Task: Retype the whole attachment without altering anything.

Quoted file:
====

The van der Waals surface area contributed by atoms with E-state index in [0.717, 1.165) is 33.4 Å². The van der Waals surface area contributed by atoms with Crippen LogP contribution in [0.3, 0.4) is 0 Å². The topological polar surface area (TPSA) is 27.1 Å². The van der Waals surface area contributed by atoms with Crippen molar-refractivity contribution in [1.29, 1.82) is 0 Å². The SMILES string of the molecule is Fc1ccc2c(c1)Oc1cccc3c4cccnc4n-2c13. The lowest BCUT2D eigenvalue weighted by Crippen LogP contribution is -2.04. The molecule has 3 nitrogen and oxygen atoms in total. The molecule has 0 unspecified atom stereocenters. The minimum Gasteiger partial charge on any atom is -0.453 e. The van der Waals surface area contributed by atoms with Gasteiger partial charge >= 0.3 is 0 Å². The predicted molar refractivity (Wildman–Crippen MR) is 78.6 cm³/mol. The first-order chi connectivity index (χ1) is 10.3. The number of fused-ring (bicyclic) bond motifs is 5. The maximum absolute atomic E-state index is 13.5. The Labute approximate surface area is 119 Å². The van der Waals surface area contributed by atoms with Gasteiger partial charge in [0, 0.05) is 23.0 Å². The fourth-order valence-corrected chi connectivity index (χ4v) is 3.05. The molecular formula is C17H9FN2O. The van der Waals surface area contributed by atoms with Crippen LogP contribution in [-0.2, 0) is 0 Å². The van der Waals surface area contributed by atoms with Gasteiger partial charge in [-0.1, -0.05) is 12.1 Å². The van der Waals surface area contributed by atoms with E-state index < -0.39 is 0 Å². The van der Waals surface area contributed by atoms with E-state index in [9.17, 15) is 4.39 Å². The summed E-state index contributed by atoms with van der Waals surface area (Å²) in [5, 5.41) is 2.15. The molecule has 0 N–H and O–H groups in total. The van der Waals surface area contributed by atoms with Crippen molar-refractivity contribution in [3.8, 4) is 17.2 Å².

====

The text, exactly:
The van der Waals surface area contributed by atoms with E-state index in [0.717, 1.165) is 33.4 Å². The van der Waals surface area contributed by atoms with Crippen LogP contribution in [0.3, 0.4) is 0 Å². The topological polar surface area (TPSA) is 27.1 Å². The van der Waals surface area contributed by atoms with Crippen molar-refractivity contribution in [1.29, 1.82) is 0 Å². The SMILES string of the molecule is Fc1ccc2c(c1)Oc1cccc3c4cccnc4n-2c13. The lowest BCUT2D eigenvalue weighted by Crippen LogP contribution is -2.04. The molecule has 3 nitrogen and oxygen atoms in total. The molecule has 0 unspecified atom stereocenters. The minimum Gasteiger partial charge on any atom is -0.453 e. The van der Waals surface area contributed by atoms with Gasteiger partial charge >= 0.3 is 0 Å². The predicted molar refractivity (Wildman–Crippen MR) is 78.6 cm³/mol. The first-order chi connectivity index (χ1) is 10.3. The number of fused-ring (bicyclic) bond motifs is 5. The maximum absolute atomic E-state index is 13.5. The Labute approximate surface area is 119 Å². The van der Waals surface area contributed by atoms with Gasteiger partial charge in [0, 0.05) is 23.0 Å². The fourth-order valence-corrected chi connectivity index (χ4v) is 3.05. The molecular formula is C17H9FN2O. The van der Waals surface area contributed by atoms with Crippen LogP contribution in [-0.2, 0) is 0 Å². The van der Waals surface area contributed by atoms with Gasteiger partial charge in [-0.1, -0.05) is 12.1 Å². The van der Waals surface area contributed by atoms with E-state index < -0.39 is 0 Å². The van der Waals surface area contributed by atoms with E-state index in [9.17, 15) is 4.39 Å². The summed E-state index contributed by atoms with van der Waals surface area (Å²) in [5, 5.41) is 2.15. The molecule has 0 N–H and O–H groups in total. The van der Waals surface area contributed by atoms with Crippen molar-refractivity contribution in [3.8, 4) is 17.2 Å².